A practical approach to detect ancestral haplotypes in livestock populations

E Sanchez-Molano, D Tsiokos, D Chatziplis, H Jorjani, L Degano, C Diaz, A Rossoni, H Schwarzenbacher, F Seefried, L Varona, D Vicario, EL Nicolazzi, G Banos

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    Abstract

    Background The effects of different evolutionary forces are expected to lead to the conservation, over many generations, of particular genomic regions (haplotypes) due to the development of linkage disequilibrium (LD). The detection and identification of early (ancestral) haplotypes can be used to clarify the evolutionary dynamics of different populations as well as identify selection signatures and genomic regions of interest to be used both in conservation and breeding programs. The aims of this study were to develop a simple procedure to identify ancestral haplotypes segregating across several generations both within and between populations with genetic links based on whole-genome scanning. This procedure was tested with simulated and then applied to real data from different genotyped populations of Spanish, Fleckvieh, Simmental and Brown-Swiss cattle. Results The identification of ancestral haplotypes has shown coincident patterns of selection across different breeds, allowing the detection of common regions of interest on different bovine chromosomes and mirroring the evolutionary dynamics of the studied populations. These regions, mainly located on chromosomes BTA5, BTA6, BTA7 and BTA21 are related with certain animal traits such as coat colour and milk protein and fat content. Conclusion In agreement with previous studies, the detection of ancestral haplotypes provides useful information for the development and comparison of breeding and conservation programs both through the identification of selection signatures and other regions of interest, and as indicator of the general genetic status of the populations.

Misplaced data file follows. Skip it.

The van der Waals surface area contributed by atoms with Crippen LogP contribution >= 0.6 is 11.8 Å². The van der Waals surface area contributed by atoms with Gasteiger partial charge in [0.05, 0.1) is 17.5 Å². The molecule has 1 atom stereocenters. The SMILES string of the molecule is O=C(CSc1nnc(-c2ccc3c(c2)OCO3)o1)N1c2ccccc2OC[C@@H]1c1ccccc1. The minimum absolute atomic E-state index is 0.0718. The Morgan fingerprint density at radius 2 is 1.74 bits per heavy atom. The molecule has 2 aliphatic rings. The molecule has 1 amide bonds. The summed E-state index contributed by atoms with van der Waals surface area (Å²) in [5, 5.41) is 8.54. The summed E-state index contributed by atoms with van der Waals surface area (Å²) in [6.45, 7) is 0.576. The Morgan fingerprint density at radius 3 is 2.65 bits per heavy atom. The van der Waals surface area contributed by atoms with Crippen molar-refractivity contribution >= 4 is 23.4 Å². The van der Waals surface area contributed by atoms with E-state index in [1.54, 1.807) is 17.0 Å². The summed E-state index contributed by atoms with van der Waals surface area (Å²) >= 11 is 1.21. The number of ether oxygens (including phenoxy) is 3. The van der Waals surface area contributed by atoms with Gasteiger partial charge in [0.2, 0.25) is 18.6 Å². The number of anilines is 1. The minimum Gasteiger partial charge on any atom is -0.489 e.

Original languageEnglish
    JournalBMC Genetics
    Volume17
    Issue number91
    Early online date24 Jun 2016
    DOIs
    Publication statusFirst published - 24 Jun 2016

    Fingerprint

    haplotypes
    livestock
    Simmental
    population dynamics
    chromosomes
    genomics
    Brown Swiss
    cattle
    conservation programs
    breeding
    linkage disequilibrium
    dairy protein
    lipid content
    breeds
    genome
    color
    animals

    Bibliographical note

    1028465

    Keywords

    • Ancestral haplotypes
    • Cattle
    • Population dynamics
    • Selection strategies

    Cite this

    Sanchez-Molano, E., Tsiokos, D., Chatziplis, D., Jorjani, H., Degano, L., Diaz, C., ... Banos, G. (2016). A practical approach to detect ancestral haplotypes in livestock populations. BMC Genetics, 17(91). https://doi.org/10.1186/s12863-016-0405-2
    Sanchez-Molano, E ; Tsiokos, D ; Chatziplis, D ; Jorjani, H ; Degano, L ; Diaz, C ; Rossoni, A ; Schwarzenbacher, H ; Seefried, F ; Varona, L ; Vicario, D ; Nicolazzi, EL ; Banos, G. / A practical approach to detect ancestral haplotypes in livestock populations. In: BMC Genetics. 2016 ; Vol. 17, No. 91.
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    abstract = "Background The effects of different evolutionary forces are expected to lead to the conservation, over many generations, of particular genomic regions (haplotypes) due to the development of linkage disequilibrium (LD). The detection and identification of early (ancestral) haplotypes can be used to clarify the evolutionary dynamics of different populations as well as identify selection signatures and genomic regions of interest to be used both in conservation and breeding programs. The aims of this study were to develop a simple procedure to identify ancestral haplotypes segregating across several generations both within and between populations with genetic links based on whole-genome scanning. This procedure was tested with simulated and then applied to real data from different genotyped populations of Spanish, Fleckvieh, Simmental and Brown-Swiss cattle. Results The identification of ancestral haplotypes has shown coincident patterns of selection across different breeds, allowing the detection of common regions of interest on different bovine chromosomes and mirroring the evolutionary dynamics of the studied populations. These regions, mainly located on chromosomes BTA5, BTA6, BTA7 and BTA21 are related with certain animal traits such as coat colour and milk protein and fat content. Conclusion In agreement with previous studies, the detection of ancestral haplotypes provides useful information for the development and comparison of breeding and conservation programs both through the identification of selection signatures and other regions of interest, and as indicator of the general genetic status of the populations.",